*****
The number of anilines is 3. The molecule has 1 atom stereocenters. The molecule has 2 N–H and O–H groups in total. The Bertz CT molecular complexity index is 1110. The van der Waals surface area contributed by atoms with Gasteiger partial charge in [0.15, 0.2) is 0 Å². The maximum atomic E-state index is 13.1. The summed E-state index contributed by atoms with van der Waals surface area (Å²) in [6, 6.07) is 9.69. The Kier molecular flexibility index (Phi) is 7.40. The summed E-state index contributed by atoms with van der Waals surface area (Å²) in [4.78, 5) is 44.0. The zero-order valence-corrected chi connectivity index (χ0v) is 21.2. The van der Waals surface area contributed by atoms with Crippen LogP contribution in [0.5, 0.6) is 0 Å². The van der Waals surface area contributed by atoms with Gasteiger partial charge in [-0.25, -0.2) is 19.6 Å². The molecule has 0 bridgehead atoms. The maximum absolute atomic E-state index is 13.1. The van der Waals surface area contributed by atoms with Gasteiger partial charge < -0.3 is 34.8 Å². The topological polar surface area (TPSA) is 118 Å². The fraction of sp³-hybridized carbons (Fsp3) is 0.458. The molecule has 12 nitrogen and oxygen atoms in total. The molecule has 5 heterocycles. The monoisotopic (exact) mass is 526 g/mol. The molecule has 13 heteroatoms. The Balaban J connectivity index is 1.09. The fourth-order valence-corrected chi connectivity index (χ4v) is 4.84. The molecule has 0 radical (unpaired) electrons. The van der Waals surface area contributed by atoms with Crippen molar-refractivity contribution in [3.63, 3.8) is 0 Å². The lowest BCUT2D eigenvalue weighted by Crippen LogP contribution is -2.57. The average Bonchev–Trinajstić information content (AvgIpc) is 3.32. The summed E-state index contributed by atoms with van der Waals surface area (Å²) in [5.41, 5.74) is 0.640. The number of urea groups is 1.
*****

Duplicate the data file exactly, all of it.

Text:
The number of anilines is 3. The molecule has 1 atom stereocenters. The molecule has 2 N–H and O–H groups in total. The Bertz CT molecular complexity index is 1110. The van der Waals surface area contributed by atoms with Gasteiger partial charge in [0.15, 0.2) is 0 Å². The maximum atomic E-state index is 13.1. The summed E-state index contributed by atoms with van der Waals surface area (Å²) in [6, 6.07) is 9.69. The Kier molecular flexibility index (Phi) is 7.40. The summed E-state index contributed by atoms with van der Waals surface area (Å²) in [4.78, 5) is 44.0. The zero-order valence-corrected chi connectivity index (χ0v) is 21.2. The van der Waals surface area contributed by atoms with Crippen LogP contribution in [0.5, 0.6) is 0 Å². The van der Waals surface area contributed by atoms with Gasteiger partial charge in [-0.25, -0.2) is 19.6 Å². The molecule has 0 bridgehead atoms. The maximum absolute atomic E-state index is 13.1. The van der Waals surface area contributed by atoms with Gasteiger partial charge < -0.3 is 34.8 Å². The topological polar surface area (TPSA) is 118 Å². The fraction of sp³-hybridized carbons (Fsp3) is 0.458. The molecule has 12 nitrogen and oxygen atoms in total. The molecule has 5 heterocycles. The monoisotopic (exact) mass is 526 g/mol. The molecule has 13 heteroatoms. The Balaban J connectivity index is 1.09. The fourth-order valence-corrected chi connectivity index (χ4v) is 4.84. The molecule has 0 radical (unpaired) electrons. The van der Waals surface area contributed by atoms with Crippen molar-refractivity contribution in [3.63, 3.8) is 0 Å². The lowest BCUT2D eigenvalue weighted by Crippen LogP contribution is -2.57. The average Bonchev–Trinajstić information content (AvgIpc) is 3.32. The summed E-state index contributed by atoms with van der Waals surface area (Å²) in [5.41, 5.74) is 0.640. The number of urea groups is 1.